Privacy in smartphones is always a big deal amongst consumers, so it’s a little odd to see the super popular WhatsApp messaging client have a platform-specific privacy breach regarding geo-location metadata.
The situation is a little convoluted so stick with us when trying to explain. Photos that are received (not sent) from WhatsApp are automatically tagged with your current location, regardless of your privacy Settings (Applications > Photos + Camera). That means if you were to then pass that photo on to someone else or upload to SkyDrive, your location info will be preserved.
As an example, say Rich Edmonds sends me a photo of his house in the UK. When I save that photo to my gallery in the US (New York), my current location is tagged to that photo. If I were then to email it someone or share it publicly via SkyDrive, you would all see my current location.
GPS info tagged by WhatsApp to a saved image from a user in the UK
Oddly enough, this behavior seems to be restricted to just the Windows Phone version of WhatsApp, as opposed to iOS and Android. We also tried it on Kik and were unable to replicate the result (indeed Kik strips metadata automatically, so nothing is revealed or added).
The good news is the app is not tagging your photos with your location that you are sending to people, which would be a lot worse. In our case, we rarely download photos from friends and then pass them on to others (and if we sent it to another Windows Phone, it would ironically be over-written by that user’s location data).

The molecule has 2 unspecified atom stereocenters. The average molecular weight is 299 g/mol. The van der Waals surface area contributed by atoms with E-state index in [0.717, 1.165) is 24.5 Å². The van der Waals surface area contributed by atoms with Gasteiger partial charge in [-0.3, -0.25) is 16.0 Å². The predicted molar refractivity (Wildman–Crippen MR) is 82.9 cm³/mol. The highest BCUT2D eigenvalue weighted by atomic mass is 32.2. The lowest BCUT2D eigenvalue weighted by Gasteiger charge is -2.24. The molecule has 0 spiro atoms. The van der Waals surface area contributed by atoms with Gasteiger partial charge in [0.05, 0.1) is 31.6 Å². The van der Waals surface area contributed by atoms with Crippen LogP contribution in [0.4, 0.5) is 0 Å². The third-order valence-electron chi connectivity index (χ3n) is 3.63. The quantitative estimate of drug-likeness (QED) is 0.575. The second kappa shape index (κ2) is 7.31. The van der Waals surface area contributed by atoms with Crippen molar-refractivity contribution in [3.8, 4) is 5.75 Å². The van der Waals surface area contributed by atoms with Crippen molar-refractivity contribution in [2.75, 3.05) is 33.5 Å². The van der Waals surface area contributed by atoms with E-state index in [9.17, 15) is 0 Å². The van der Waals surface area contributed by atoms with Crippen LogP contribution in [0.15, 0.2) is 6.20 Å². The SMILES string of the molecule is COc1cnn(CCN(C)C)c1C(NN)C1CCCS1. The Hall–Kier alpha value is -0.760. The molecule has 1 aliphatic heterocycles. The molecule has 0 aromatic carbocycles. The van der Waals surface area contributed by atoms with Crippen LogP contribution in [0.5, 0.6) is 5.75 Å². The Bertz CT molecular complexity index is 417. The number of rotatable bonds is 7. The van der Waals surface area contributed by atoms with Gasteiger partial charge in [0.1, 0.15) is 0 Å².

Still, it’s discomforting to have your specific GPS coordinates stored unknowingly in your photo gallery. It also raises the question as to why WhatsApp is constantly accessing your geo-location information. Often, ads are targeted based on our current locale so having your info picked up in an app is the norm. But WhatsApp has no ads, which means this must be a side-effect of the optional “share your location” feature (powered by Foursquare). Clearly WhatsApp is constantly accessing your phone’s location for quick revelation when called upon by the user. The problem here is that the app is wrongfully using that info all the time to tag your saved images.
We’ll of course reach out to WhatsApp and Nokia (who are helping them with development) to see if this can be resolved. For now, you’ll want to think twice about passing on photos received from friends or until WhatsApp easily patches this bug.
Thanks, Amir, for the heads up
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